Take our company, Nitro. We're doing tens of millions in revenue, but we're still growing fast, and we absolutely consider ourselves a start-up. Our culture, our attitude, our growth ambitions – we are the epitome of what we think it means to be a start-up. And start-ups need capital.
Nitro was founded in Melbourne in 2005, but we've been based in Silicon Valley since 2009. We moved for the talent, to be at the centre of the technology universe, and for access to capital. Ironically, we ended up raising money from an Australian VC who we liked a lot, Starfish Ventures, after bootstrapping for a long time, but we are one of just a handful of lucky companies that are Aussie-backed. There simply aren't enough other similar stories.
Back in 2008-09, when we made the decision to move to San Francisco, Australia's early-stage start-up ecosystem was almost nonexistent. Certainly, the seed funds, incubator programs, shared working spaces, meet-up events and angel investor networks did not exist.
They do today, and it is a vibrant ecosystem that Australia should be proud of. Many great businesses are getting their start in this ecosystem. But the problem is that the situation in Australia in 2014 is akin to having a great primary school system but no secondary schools or universities. There is nowhere for these talented students – sorry, start-ups – to go.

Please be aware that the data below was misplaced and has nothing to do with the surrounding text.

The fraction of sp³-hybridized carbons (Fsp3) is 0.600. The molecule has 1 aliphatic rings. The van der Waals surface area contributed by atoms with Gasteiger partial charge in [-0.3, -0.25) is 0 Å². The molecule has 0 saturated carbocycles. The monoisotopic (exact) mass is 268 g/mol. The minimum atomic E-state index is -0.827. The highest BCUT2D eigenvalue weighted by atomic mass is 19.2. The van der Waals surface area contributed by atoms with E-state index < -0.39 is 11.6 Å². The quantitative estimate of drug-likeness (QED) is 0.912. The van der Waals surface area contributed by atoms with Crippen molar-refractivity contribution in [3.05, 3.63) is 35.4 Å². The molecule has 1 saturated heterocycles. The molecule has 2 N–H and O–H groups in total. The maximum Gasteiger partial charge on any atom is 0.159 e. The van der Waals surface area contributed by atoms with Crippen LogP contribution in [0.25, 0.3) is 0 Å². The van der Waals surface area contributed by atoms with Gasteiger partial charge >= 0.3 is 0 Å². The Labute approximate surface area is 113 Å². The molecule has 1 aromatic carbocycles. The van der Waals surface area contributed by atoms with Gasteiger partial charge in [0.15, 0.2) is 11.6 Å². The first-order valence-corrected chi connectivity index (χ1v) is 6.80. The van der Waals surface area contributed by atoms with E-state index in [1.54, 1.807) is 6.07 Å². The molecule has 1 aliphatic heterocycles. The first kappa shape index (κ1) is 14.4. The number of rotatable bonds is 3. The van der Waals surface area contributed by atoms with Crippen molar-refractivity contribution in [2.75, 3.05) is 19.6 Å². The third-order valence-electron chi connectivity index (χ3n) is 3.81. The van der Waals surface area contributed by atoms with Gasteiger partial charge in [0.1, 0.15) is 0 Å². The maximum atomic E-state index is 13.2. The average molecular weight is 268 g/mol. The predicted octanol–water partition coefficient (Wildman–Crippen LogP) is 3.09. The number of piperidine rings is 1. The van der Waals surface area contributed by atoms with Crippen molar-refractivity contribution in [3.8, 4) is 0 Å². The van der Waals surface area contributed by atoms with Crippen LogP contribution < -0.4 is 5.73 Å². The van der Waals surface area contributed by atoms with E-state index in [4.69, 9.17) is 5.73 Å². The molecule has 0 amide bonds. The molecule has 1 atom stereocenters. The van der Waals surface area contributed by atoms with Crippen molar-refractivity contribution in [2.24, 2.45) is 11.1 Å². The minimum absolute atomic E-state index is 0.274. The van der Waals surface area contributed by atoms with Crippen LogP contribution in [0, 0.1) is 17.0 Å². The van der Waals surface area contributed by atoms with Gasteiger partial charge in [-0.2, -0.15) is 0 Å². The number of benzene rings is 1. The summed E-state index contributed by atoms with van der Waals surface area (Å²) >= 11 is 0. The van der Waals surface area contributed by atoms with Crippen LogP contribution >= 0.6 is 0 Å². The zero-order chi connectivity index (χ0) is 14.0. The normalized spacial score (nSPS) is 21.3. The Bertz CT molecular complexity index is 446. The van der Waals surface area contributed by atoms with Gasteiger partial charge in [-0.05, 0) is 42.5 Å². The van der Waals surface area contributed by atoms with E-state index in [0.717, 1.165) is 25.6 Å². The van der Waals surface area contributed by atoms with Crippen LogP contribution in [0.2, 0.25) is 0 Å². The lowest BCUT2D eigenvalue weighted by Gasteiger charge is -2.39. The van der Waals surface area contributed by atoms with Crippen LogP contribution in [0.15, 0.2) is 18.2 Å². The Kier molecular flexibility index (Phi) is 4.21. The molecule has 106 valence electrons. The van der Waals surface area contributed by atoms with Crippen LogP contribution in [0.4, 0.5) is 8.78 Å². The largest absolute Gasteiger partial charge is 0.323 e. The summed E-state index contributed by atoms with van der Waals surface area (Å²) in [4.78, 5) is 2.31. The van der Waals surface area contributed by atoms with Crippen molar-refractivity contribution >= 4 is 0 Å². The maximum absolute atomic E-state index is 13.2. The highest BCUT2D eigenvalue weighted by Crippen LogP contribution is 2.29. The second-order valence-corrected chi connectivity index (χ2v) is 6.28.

There are many reasons why start-ups leave Australia. But a lack of mid- and later-stage venture capital funding should not be one of them. The businesses that this type of capital supports are precisely the businesses that as a nation we want to foster and retain. They employ hundreds or thousands of people, generate huge wealth, and create a future-proofed innovation economy. While venture capital is, and should be, a private sector activity, Australia's federal and state governments could and should play a role in stimulating investment in this asset class. And our colossal $1.6 trillion superannuation industry? I'm looking at you, too. Almost zero money flows from superannuation into VC.
The situation in the US is starkly different. US pension funds are some of the largest investors in mid- and late-stage VC firms. The result? According to the National Venture Capital Association, 11 per cent of private sector jobs come from venture-backed companies and venture-backed revenue accounts for 21 per cent of US GDP. That is the power of pension fund support combined with the craft of venture capital.
We need a bigger and better venture capital industry in Australia, or when start-ups become grown-ups, they'll go elsewhere for university. Oh, and that success story that I mentioned earlier, the one that is so frequently touted in the Aussie press? Atlassian raised $60 million from American VCs, and now they're talking about an American IPO, after reincorporating in Britain. The company drain continues.
It is time for our government, in partnership with the private sector and specifically our superannuation industry, to do more.
Sam Chandler is chief executive of Nitro.